Small rodent population cycles and plants – after 70 years, where do we go?
Peer reviewed, Journal article
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Original versionBiological Reviews. 2023, . doi.org/10.1111/brv.13021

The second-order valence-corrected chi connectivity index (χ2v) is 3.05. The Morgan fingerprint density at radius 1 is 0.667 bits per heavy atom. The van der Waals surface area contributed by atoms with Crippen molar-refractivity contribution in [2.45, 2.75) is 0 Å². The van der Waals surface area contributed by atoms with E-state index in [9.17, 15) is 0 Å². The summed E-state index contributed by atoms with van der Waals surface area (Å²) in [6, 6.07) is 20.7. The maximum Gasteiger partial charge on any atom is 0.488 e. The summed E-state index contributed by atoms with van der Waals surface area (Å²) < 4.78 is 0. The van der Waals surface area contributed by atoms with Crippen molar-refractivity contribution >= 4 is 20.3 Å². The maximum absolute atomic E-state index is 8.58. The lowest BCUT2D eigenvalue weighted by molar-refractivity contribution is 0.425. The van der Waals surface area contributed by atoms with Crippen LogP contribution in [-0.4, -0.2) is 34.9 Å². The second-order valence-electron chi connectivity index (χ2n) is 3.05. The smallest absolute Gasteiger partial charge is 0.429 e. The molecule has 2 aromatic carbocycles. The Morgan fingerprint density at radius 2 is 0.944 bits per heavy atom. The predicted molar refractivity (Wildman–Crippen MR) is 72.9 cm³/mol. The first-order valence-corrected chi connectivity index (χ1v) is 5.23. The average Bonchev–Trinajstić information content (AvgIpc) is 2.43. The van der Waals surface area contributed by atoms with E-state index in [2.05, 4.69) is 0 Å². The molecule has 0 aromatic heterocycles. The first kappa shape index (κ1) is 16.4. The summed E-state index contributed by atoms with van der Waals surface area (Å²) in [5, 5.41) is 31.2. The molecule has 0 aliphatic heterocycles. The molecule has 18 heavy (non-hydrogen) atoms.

Small rodent population cycles characterise northern ecosystems, and the cause of these cycles has been a long-lastingcentral topic in ecology, with trophic interactions currently considered the most plausible cause. While some researchershave rejected plant–herbivore interactions as a cause of rodent cycles, others have continued to research their potentialroles. Here, we present an overview of whether plants can cause rodent population cycles, dividing this idea into fourdifferent hypotheses with different pathways of plant impacts and related assumptions. Our systematic review of theexisting literature identified 238 studies from 150 publications. This evidence base covered studies from the temperatebiome to the tundra, but the studies were scattered across study systems and only a few specific topics were addressedin a replicated manner. Quantitative effects of rodents on vegetation was the best studied topic, and our evidence basesuggests such that such effects may be most pronounced in winter. However, the regrowth of vegetation appears to takeplace too rapidly to maintain low rodent population densities over several years. The lack of studies prevented assessmentof time lags in the qualitative responses of vegetation to rodent herbivory. We conclude that the literature is currentlyinsufficient to discard with confidence any of the four potential hypotheses for plant–rodent cycles discussed herein.While new methods allow analyses of plant quality across more herbivore-relevant spatial scales than previously possible,we argue that the best way forward to rejecting any of the rodent–plant hypotheses is testing specific predictions of dietaryvariation. Indeed, all identified hypotheses make explicit assumptions on how rodent diet taxonomic composition andquality will change across the cycle. Passing this bottleneck could help pinpoint where, when, and how plant–herbivoreinteractions have–or do not have–plausible effects on rodent population dynamics.